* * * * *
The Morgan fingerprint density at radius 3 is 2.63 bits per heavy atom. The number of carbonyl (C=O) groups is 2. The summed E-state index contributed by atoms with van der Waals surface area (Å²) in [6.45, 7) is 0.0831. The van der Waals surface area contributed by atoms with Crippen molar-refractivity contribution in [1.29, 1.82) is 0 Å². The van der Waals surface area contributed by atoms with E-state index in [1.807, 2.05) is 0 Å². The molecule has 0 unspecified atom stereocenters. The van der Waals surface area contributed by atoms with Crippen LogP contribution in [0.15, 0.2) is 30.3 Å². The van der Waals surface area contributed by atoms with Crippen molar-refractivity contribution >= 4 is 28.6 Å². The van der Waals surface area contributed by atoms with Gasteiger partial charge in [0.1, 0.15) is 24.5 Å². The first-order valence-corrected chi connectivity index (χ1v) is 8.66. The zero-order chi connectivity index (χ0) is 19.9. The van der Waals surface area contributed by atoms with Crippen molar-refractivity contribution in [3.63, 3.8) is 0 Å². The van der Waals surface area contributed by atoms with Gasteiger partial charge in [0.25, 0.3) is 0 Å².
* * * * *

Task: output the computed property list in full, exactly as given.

The Morgan fingerprint density at radius 3 is 2.63 bits per heavy atom. The number of carbonyl (C=O) groups is 2. The summed E-state index contributed by atoms with van der Waals surface area (Å²) in [6.45, 7) is 0.0831. The van der Waals surface area contributed by atoms with Crippen molar-refractivity contribution in [1.29, 1.82) is 0 Å². The van der Waals surface area contributed by atoms with E-state index in [1.807, 2.05) is 0 Å². The molecule has 0 unspecified atom stereocenters. The van der Waals surface area contributed by atoms with Crippen LogP contribution in [0.15, 0.2) is 30.3 Å². The van der Waals surface area contributed by atoms with Crippen molar-refractivity contribution >= 4 is 28.6 Å². The van der Waals surface area contributed by atoms with Gasteiger partial charge in [0.1, 0.15) is 24.5 Å². The first-order valence-corrected chi connectivity index (χ1v) is 8.66. The zero-order chi connectivity index (χ0) is 19.9. The van der Waals surface area contributed by atoms with Crippen molar-refractivity contribution in [3.63, 3.8) is 0 Å². The van der Waals surface area contributed by atoms with Gasteiger partial charge in [0.25, 0.3) is 0 Å².